Recording of March 1991: Tune In Tomorrow

WYNTON MARSALIS: Tune In Tomorrow (soundtrack)
Wynton Marsalis, trumpet; Alvin Batiste, Dr. Michael White, clarinet; Wes Anderson, Harvey Estrin, alto sax; Todd Williams, tenor & soprano sax, clarinet; Joe Temperley, baritone sax; Herb Harris, tenor sax; Wycliffe Gordon, trombone; Marcus Roberts, piano; Warren Bernhardt, Lucky Peterson, organ; Reginald Veal, bass; Herlin Riley, drums; Johnny Adams, Shirley Horn, vocals
Columbia CK 47044 (CD only). Tim Geelan, eng.; Steve Epstein, Delfeayo Marsalis, prods. DDD. TT: 63:37

The Rethinking of Wynton Marsalis: Part XVIII Designer Jazz, Yuppie Jazz, Armani Jazz, Squeaky-Clean Jazz, Correct Jazz: Wynton Marsalis's music has been called all these things, and there's a common subtext: Marsalis is a stylist, but no innovator; ten years into his solo career, it's a good bet he never will be. Though his music often surprises, it's the surprise of calculated cleverness rather than the unpredictable shouts of the soul. I doubt if Marsalis ever surprises himself. He's a refiner, a summarizer, a wrapper-up of jazz history.

Comparing WM to, say, Miles Davis is like comparing an accurate, impeccably researched, sumptuously realized, perfectly acted costume drama to the actual slice of history it attempts to represent—there's that quality of deliberateness, of costumery, no matter how naturally worn, that has always infused WM's music. Always, in his playing, there's a feeling of "as if"—ie, "This is what I'd play if I really played jazz." And in all this, I'm haunted by the words of Coalhouse Walker Jr. in Ragtime: "I play so good white folks think I'm fakin' it"; or what Mark Twain said of Wagner's music: "it's not as good as it sounds."

Fascinating and entertaining as it is, Miles Davis and Gil Evans could never have made Tune In Tomorrow; more to the point, they never would have wanted to. Wynton Marsalis is not jazz's Next Big Thing, and never will be. But he is jazz's premier archivist, popularizer, and establisher of canons of jazz taste. Marsalis's playing has always seemed furiously intent on doing the musically right thing, as opposed to the emotionally real thing; and the fact that the individualities of his bands' members have so seldom been allowed to soar is telling. I think of his records in terms of effort, not inspiration; of skill, not joy; of labor, not fun.

But after all that, Tune In Tomorrow, Marsalis's soundtrack (his first) to the film of the same name, manages to fuse all these oppositions. The music, all Marsalis's own except for "I Can't Get Started," is virtually nothing but fun—leering, half-drunk, baggy-pants fun that manages to somehow retain a pixilated poise.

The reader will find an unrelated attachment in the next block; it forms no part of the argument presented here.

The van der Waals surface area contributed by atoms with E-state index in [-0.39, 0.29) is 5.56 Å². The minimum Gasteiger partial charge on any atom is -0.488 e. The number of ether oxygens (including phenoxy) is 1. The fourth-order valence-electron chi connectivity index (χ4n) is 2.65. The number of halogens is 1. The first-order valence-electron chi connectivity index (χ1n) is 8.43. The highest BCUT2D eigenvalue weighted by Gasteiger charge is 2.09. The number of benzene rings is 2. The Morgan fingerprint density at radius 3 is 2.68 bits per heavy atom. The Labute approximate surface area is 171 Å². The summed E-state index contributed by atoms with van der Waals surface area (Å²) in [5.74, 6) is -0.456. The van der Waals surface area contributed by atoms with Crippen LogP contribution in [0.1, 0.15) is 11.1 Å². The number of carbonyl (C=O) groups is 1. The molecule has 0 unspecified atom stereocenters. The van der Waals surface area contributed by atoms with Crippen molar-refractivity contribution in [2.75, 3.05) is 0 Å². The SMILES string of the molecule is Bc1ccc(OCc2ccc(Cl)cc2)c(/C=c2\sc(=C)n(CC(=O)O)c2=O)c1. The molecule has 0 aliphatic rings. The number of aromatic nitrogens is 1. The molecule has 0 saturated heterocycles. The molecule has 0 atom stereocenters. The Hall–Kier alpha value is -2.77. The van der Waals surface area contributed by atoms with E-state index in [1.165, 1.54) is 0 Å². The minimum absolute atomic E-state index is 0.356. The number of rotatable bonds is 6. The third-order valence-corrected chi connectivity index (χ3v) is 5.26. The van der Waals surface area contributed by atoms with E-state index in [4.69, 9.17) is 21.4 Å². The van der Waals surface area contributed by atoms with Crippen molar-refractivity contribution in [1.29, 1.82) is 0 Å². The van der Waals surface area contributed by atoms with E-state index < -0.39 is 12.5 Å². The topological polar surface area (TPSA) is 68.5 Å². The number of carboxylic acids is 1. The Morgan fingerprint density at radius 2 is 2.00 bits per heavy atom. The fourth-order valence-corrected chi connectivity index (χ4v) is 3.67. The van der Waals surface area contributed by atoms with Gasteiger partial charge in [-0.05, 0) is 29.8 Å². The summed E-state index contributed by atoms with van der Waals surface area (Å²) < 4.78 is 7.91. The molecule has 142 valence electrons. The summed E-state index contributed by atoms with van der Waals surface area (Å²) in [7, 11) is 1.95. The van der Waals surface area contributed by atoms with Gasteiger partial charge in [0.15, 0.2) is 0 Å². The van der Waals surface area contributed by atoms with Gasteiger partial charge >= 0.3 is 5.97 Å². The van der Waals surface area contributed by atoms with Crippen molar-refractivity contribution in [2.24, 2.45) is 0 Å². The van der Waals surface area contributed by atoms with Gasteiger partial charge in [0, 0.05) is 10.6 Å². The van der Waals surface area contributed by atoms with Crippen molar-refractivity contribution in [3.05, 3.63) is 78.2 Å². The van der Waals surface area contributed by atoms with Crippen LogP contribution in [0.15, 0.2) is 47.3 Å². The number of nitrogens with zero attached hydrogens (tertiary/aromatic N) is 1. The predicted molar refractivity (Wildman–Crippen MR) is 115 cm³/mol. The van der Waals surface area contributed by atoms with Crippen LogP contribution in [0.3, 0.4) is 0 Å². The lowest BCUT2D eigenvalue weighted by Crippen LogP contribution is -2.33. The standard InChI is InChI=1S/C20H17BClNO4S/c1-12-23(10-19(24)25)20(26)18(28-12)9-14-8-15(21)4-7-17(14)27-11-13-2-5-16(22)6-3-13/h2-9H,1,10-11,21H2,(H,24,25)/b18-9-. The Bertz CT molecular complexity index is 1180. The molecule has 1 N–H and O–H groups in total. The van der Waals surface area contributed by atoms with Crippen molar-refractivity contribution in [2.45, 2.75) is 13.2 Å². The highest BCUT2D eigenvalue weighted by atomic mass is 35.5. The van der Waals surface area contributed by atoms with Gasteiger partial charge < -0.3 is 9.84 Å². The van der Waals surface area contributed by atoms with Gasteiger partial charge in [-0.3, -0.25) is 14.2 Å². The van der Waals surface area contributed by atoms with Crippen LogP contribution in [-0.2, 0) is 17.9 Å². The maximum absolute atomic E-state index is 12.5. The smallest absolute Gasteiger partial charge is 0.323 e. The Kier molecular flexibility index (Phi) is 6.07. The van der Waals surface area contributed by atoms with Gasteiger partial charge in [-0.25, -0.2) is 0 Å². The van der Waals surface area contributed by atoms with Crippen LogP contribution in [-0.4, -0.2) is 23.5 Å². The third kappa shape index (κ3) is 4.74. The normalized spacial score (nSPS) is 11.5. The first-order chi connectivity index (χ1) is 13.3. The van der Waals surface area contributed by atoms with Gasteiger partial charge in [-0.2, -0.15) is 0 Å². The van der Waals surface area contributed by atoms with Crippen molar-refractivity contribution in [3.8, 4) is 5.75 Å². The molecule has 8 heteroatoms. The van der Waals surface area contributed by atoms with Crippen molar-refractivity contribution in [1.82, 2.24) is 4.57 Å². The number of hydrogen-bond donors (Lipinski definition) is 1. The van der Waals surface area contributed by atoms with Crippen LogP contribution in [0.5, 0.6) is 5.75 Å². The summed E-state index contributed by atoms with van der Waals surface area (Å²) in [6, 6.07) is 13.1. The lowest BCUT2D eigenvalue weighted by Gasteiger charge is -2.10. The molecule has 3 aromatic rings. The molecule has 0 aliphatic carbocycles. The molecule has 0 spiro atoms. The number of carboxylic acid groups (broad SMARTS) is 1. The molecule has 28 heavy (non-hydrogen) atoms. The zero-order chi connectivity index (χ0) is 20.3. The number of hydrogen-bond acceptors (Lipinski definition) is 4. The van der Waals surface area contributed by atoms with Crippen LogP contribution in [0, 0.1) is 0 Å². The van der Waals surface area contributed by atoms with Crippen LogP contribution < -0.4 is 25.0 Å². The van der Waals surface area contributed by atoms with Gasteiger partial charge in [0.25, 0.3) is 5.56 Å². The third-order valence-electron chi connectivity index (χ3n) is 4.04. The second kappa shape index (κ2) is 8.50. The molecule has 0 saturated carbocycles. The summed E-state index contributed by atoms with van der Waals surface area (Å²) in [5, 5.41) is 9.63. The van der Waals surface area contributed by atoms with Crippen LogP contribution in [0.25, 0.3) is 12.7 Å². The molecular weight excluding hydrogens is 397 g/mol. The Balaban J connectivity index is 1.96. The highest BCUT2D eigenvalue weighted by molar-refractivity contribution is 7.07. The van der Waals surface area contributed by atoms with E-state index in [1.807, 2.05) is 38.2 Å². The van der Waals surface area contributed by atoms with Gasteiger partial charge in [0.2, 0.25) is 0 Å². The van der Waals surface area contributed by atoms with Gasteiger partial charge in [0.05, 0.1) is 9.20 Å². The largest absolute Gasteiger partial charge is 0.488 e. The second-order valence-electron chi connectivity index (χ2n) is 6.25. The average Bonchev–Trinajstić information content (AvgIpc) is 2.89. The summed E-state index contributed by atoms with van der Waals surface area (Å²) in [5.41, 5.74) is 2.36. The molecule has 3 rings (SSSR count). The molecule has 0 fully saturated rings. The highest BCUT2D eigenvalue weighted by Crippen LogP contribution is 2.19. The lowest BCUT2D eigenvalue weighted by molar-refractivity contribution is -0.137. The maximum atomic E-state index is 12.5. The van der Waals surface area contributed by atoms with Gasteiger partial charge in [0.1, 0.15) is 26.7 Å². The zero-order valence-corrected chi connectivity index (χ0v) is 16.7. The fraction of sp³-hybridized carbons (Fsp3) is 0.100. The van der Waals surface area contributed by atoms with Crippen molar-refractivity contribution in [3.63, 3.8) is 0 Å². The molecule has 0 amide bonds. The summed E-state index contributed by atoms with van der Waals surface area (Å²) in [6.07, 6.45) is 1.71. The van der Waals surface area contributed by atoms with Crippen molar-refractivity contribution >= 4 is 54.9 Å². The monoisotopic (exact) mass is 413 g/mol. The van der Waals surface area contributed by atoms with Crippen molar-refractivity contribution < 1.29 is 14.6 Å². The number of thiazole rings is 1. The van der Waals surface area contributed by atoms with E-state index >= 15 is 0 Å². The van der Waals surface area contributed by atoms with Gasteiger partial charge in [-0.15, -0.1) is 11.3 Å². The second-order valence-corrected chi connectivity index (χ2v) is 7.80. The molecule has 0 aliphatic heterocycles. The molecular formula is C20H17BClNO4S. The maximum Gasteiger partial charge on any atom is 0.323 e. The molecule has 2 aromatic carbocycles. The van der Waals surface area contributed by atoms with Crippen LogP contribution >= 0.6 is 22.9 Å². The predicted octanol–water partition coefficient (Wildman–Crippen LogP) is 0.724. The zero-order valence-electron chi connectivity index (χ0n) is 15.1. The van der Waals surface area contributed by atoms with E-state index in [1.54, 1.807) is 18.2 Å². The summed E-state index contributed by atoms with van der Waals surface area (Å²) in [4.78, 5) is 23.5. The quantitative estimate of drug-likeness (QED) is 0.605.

Marsalis has done his usual workaholic homework, and the album is remarkably rich—highlights are slower tunes like "Crescent City Crawl" (the film is set in New Orleans) and "Alligator Tail Drag," and the deliberately prissy cocktail jazz of "Social Soft Shoe." "Alligator," a slow blues grind, sounds more than anything else I've heard from Marsalis like a musical conversation, the octet Amen-ing on the cadences to the testifying trumpet. Between the choruses is a palpable silence of assent among the players.

There are also big-band charts, soap-opera organ, Ellingtonia, Basiedom, hothouse flowers like "The Ways of Love," and even a taste of Albanian wedding music. Totally entertaining—if Marsalis is funnin' me, this is exactly how I like to be funned. Of course, the other half of me thinks its all so goddamn tasteful it could be the next Woody Allen soundtrack. I'm torn between my love of classic surface gloss and my hunger for substance. Marsalis promises both, but I'm still not sure he delivers.

It's not until the very last of the 16 tracks, "Double Rondo on the River," that all coy masks and Mardis Gras feathers and sequins are doffed. Appropriately, it's the longest track, the meatiest, and the most recognizeable to Marsalis fans.

Nor does it hurt that this is the most natural-sounding recording yet for Wynton. I know, I say that every time, but, really, the production styles of WM albums have gradually—very gradually—improved since the early '80s. (Never fear, CBS- and digital-bashers—there's still a long way to go.) "Alligator" does sound as if it was eight musicians in one room—an anechoic chamber, maybe, but still one room.

I haven't seen Tune In Tomorrow, and just as well—following the music with Marsalis's liner notes is almost as delightful as doing the same with last year's Crescent City Christmas Card. And, like my review of that disc, I end this piece the same way: regardless of whether you see Wynton Marsalis as crucial or merely important to the present and future of jazz, or simply one of CBS's finer marketing coups, Tune In Tomorrow will not bore you.—Richard Lehnert